In the wake of turmoil over ISPs’ efforts to track users’ online activities and deliver ads accordingly, leading ISPs pitched self-regulation as an alternative to regulatory action, telling a Senate committee today that they are working on their own to protect subscribers’ privacy.
Verizon Communications told the Senate Commerce, Science and Transportation Committee that it is spearheading an industry “framework” to safeguard subscribers, and that it is developing best practices that include allowing consumers to opt-in to the sharing of online activity data.
“All online players should protect online users. The goal is to enhance, not spoil, the online experience,” Thomas Tauke, executive vice president for public affairs, policy and communications at Verizon (NYSE: VZ), told the committee. “It is in our best interests to keep the faith of customers and we must provide transparency and complete control [over data use] to the user.”
The Senate committee hearing is the second such meeting on broadband and consumer privacy issues spurred by ISPs’ work with a behavioral ad targeting technology partner, NebuAd. The company supplies ISPs with a hardware appliance that enables them to mine packets of information traveling across their networks, a process known as Deep Packet Inspection.
It then uses that data — including search terms — to target participating Web sites’ ads to users.
The prospect alarmed both consumer advocates and some lawmakers. In June, Charter Communications, the nation’s fourth-largest cable company, ultimately set aside its plans to work with NebuAd following public outcry. NebuAd earlier this month abandoned the controversial practice.
Today, faced with pledges from ISPs to self-regulate their monitoring of subscribers, committee members and privacy advocates reacted with skepticism.
“If I may, I’d like to play the skunk at the self-regulatory party,” said Gigi Sohn, president and co-founder of advocacy group Public Knowledge. During the hearing, Sohn said she is “dubious” of how effective industry self-regulation could be.
Current regulations already govern ISP use of consumer data — namely, the 1934 Communications Act, since amended in 1996 with privacy stipulations. But Sohn charged that the existing law has gaps that allow for potential abuse of consumer data online.
“At a minimum, the Communications Act needs to be amended,” she said.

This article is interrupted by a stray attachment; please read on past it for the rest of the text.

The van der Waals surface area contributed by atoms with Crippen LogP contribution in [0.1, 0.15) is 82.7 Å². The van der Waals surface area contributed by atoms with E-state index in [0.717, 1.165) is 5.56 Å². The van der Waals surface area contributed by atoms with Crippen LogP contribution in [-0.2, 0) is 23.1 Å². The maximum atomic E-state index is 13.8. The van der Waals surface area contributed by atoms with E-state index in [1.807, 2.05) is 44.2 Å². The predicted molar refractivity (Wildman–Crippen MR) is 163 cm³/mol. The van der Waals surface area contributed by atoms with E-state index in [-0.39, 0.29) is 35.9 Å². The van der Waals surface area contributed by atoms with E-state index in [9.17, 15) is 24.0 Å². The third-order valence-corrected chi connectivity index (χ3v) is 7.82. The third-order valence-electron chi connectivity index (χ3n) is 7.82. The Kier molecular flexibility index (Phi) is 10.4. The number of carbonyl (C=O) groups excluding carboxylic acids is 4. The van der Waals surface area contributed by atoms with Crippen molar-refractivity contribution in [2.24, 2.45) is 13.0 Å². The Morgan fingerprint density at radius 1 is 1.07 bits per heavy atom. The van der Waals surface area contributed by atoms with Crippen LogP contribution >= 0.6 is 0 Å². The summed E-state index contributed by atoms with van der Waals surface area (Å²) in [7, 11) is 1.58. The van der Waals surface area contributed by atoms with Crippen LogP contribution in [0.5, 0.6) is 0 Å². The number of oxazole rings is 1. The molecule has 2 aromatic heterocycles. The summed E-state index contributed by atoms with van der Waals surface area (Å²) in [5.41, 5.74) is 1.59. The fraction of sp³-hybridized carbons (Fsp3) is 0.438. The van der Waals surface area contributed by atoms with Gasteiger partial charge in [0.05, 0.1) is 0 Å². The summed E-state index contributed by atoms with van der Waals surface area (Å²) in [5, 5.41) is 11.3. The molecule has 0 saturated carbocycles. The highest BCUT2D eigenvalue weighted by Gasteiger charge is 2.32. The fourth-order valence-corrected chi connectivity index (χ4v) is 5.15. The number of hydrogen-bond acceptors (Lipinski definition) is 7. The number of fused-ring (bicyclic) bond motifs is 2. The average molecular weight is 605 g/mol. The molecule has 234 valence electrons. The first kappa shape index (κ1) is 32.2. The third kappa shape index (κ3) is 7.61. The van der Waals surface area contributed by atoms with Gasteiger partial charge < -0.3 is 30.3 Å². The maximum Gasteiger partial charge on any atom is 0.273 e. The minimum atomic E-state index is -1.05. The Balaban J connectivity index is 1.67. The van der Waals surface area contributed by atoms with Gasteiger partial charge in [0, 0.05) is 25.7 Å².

ISPs: Online tracking is rampant
In response, Tauke said that if the committee “took on” the Communications Act and rewrote it to “level the playing field,” the industry would applaud.
Tauke and other ISP representatives at the hearing contended that behavioral tracking technologies are already in use by other online advertising companies — which they did not name. They also said those activities are legally permissible, since federal communications laws don’t apply to other sorts of companies.
Dorothy Attwood, chief privacy officer and senior vice president of public policy at AT&T Services, agreed that online behavioral tracking is a practice “well underway” by other companies.
“It is a largely invisible practice and any privacy framework must apply to all involved in online advertising,” she told the committee. She added AT&T does not engage in behavior-based advertising and would only do so once “clear and consistent” consumer controls are in place.
Time Warner Cable, which also said it is not engaging in such online advertising practices, said it likewise supports a “framework” that involves affirmative consumer action.
“There must be common rules for an equal playing field,” Peter Stern, the company’s chief strategy officer, told the committee.
Verizon’s Tauke also repeatedly noted that the Federal Trade Commission (FTC) already has established best practices that need to be enforced on a wider array of companies using online advertising data.
“Any [new] policies should be centered on mandating meaningful consent by consumers,” he said.
The statements were echoed by the representatives from AT&T (NYSE: T) and Time Warner Cable (NYSE: TWC).
“There is a remarkable consensus in the industry that consumers should maintain ultimate control,” Attwood told the committee. “Setting policy is critical to a healthy marketplace.”
Still, Tauke maintained that the ISPs were still pushing ahead on their self-regulatory effort ahead of any possibility of regulation.
“We are not opposed to regulations, but the industry wants to get its acts together,” he added, saying that he expects to have some news on self-regulatory efforts in the next few months.
But Public Knowledge’s Sohn said she won’t be satisfied with just a framework. Her group wants “comprehensive legislation” that would encompass “not just the good guys” — referring to the ISPs that spoke at the hearing — but all companies involved in online advertising.
“We need a comprehensive regulatory structure,” Sohn told the committee.
According to the committee, additional hearings may be scheduled after Congress returns from its January break. A spokesperson said no legislation related to online consumer privacy has yet been drafted.